I want to echo what others have said. Thank you for sharing that very personal part of your life with us, whom most of us are total strangers to you.

3:49 PM  
Blogger Sherry Pasquarello said...

thanks for this.
i have friends that were there. they don't say much except between themselves.
that saddens me in a way because i know more than a few WWII vets and they are/were full of stories and memories. they seemed to be able to get some sort of an emotional relief to recount tales whereas the people our age just can't seem to open up. there are many reasons i am sure, some general to most and some highly individual, but it is sad.
my friend steve just led the graveside service for my dad today.
steve and tiny and a thrid man i didn't know. they were all vietnam vets and do the local services for vets.
steve and the others do have 1 thing in common.
they just refuse to eat rice, nope, no way, no how.
i tell them that i make a mean risotto and that aborio rice has little in common with what they ate there, but so far haven't been able to talk any of them into trying it. it's become a joke between us over the years.
anyway. you are a very gifted writer and i enjoy the sories of your life.

4:04 PM  
Blogger rangeragainstwar said...

Thank you for sharing both an excruciatingly painful story, and the meaning behind it.

I am brought to tears, and am now addicted to your stories.


8:40 AM  
Blogger Batocchio said...

Thanks for a great, poignant piece.

10:07 AM  
Anonymous Anonymous said...

Thank you.

3:03 PM  
Anonymous Anonymous said...

John is a Marine, Ray was Airborne, both were 22 in Nam. John served three tours, I don't know about Ray but I recall that he was one of the few that actually jumped in there.
I shared a conversation with these guys one rare afternoon, and there were photos...somewhere in the mix John saw a ribbon, he said, "Bronze Star, who did you kill to get that?" Ray responded with a gesture, one arm straight in the air, as if firing from deep in a bunker, then shrugged a shoulder. John responded in kind ..and they laughed .... now. They are very old men ...
Thanks to all you guys and all the Timmys who didn't come home ...

6:28 AM  
Blogger trog69 said...

Good afternoon, minstrel boy.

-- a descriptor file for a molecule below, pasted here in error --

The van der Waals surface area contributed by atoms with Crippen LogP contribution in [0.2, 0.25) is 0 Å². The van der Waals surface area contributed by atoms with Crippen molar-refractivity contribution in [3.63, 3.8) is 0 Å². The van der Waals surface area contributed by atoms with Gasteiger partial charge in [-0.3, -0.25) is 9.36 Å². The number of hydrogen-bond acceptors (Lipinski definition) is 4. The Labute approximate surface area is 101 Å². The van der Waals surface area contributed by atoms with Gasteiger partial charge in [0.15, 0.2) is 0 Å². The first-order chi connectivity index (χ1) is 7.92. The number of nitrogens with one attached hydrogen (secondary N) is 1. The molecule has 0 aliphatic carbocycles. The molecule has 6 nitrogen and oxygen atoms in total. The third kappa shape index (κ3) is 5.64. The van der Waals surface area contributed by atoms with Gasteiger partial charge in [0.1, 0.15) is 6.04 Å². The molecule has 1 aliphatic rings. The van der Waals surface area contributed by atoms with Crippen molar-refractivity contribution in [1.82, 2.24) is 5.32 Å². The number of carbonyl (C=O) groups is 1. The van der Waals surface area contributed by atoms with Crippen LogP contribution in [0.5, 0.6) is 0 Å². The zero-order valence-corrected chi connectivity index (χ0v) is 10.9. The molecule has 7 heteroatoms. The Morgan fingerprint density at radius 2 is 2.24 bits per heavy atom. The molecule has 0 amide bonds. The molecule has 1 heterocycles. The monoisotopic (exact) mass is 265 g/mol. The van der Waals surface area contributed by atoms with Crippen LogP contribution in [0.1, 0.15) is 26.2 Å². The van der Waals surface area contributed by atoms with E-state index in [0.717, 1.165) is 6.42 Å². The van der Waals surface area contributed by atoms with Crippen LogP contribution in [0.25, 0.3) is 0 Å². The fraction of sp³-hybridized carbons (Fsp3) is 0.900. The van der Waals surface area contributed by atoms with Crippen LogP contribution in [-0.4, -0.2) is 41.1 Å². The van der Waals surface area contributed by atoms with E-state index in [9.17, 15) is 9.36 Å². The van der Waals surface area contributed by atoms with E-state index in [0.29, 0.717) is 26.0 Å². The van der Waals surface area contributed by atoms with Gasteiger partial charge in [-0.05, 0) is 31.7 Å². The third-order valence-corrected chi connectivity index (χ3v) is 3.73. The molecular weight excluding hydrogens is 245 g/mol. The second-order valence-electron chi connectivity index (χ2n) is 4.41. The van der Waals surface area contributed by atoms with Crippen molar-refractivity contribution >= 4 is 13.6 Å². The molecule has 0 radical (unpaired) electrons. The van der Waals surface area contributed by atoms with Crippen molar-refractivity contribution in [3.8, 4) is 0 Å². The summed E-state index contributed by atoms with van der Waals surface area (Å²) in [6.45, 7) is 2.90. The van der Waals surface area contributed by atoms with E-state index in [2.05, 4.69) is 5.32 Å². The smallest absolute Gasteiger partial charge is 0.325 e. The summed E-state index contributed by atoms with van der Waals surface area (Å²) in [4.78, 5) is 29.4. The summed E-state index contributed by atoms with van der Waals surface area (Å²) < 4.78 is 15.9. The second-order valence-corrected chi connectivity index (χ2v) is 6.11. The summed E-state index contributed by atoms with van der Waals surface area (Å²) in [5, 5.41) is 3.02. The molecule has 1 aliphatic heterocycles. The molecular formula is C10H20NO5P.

I was fortunate to be too young for 'Nam. I served in the late seventies in K-town, Germany for the most part. Met alot of lifers there...getting them drunk, while good for hair-raising stories, also meant realizing how Goddamn lucky I was.

After the service, I joined the union, where I met you. Only your name was Joe. He told me,(after working, traveling, and rooming together for @10 years) his reasons for 3 tours, which were the mirror of yours. He found out that he was in his element, there. His third go around was cut short by a partner finding an AK. As he was showing it, 3 rounds hit Joe around the midsection. Hair-trigger, he guesses.Due to cutting off and rearranging his intestines the guy has gas something fierce, I can tell you! When we were in Hannibal, Mo. working, an apprentice commented on Joe's lack of manners in the work area; Joe said that was his way of saying "hi" 'cause he was shy!

The one time I saw Joe get emotional was a Memorial Day. After making triple time for 10 hours, we were in high spirits, and drank more than we should have. Back at the hotel room, I told Joe,"Hey, I almost forgot man, thank you for your service. I really do appreciate what you did." After getting my shirt all wet, hugging and crying, he told me that I was the first person, ever to say that.

To you, Minstrel Boy; Thank you for your service. I truly appreciate what you did. As I truly and deeply appreciate all who died for their countries.

I had to call Joe on the phone, he doesn't have a blog. Of course, if he did, it would probably be unintelligible to most. Probably a lot of made up cuss words!

5:27 PM  
Blogger Alex Horton said...

There's always someone you can find in combat that surely doesn't belong, but then again, certainly does. I met a few Timmys that were a huge help on getting through Iraq. One of them met the same fate. Thanks for sharing.


9:32 AM